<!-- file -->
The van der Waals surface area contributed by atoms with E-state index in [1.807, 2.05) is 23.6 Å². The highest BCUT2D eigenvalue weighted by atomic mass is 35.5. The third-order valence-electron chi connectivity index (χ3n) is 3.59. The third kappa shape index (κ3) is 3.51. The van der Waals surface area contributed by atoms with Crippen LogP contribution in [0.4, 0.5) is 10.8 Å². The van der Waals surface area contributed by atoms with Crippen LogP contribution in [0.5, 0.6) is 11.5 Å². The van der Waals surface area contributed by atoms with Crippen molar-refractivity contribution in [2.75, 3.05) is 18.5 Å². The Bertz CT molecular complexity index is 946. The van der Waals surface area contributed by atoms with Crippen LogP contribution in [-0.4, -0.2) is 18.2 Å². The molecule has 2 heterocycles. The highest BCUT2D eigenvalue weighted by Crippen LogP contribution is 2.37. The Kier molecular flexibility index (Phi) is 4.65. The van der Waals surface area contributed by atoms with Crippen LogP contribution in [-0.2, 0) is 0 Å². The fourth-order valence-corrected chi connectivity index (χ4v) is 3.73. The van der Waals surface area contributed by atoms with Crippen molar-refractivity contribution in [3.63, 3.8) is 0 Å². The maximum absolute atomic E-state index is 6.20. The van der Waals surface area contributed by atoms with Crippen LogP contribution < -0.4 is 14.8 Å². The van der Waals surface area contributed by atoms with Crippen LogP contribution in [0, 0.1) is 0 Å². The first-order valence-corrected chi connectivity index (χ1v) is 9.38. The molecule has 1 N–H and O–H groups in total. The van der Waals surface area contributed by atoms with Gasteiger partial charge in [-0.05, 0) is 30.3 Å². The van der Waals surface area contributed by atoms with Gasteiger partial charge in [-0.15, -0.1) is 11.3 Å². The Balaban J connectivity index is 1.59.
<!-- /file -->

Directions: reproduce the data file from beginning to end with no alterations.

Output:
The van der Waals surface area contributed by atoms with E-state index in [1.807, 2.05) is 23.6 Å². The highest BCUT2D eigenvalue weighted by atomic mass is 35.5. The third-order valence-electron chi connectivity index (χ3n) is 3.59. The third kappa shape index (κ3) is 3.51. The van der Waals surface area contributed by atoms with Crippen LogP contribution in [0.4, 0.5) is 10.8 Å². The van der Waals surface area contributed by atoms with Crippen LogP contribution in [0.5, 0.6) is 11.5 Å². The van der Waals surface area contributed by atoms with Crippen molar-refractivity contribution in [2.75, 3.05) is 18.5 Å². The Bertz CT molecular complexity index is 946. The van der Waals surface area contributed by atoms with Crippen LogP contribution in [-0.4, -0.2) is 18.2 Å². The molecule has 2 heterocycles. The highest BCUT2D eigenvalue weighted by Crippen LogP contribution is 2.37. The Kier molecular flexibility index (Phi) is 4.65. The van der Waals surface area contributed by atoms with Crippen LogP contribution in [-0.2, 0) is 0 Å². The fourth-order valence-corrected chi connectivity index (χ4v) is 3.73. The van der Waals surface area contributed by atoms with Crippen molar-refractivity contribution in [3.63, 3.8) is 0 Å². The maximum absolute atomic E-state index is 6.20. The van der Waals surface area contributed by atoms with Crippen LogP contribution < -0.4 is 14.8 Å². The van der Waals surface area contributed by atoms with Crippen LogP contribution in [0, 0.1) is 0 Å². The first-order valence-corrected chi connectivity index (χ1v) is 9.38. The molecule has 1 N–H and O–H groups in total. The van der Waals surface area contributed by atoms with Gasteiger partial charge in [-0.05, 0) is 30.3 Å². The van der Waals surface area contributed by atoms with Gasteiger partial charge in [-0.15, -0.1) is 11.3 Å². The Balaban J connectivity index is 1.59.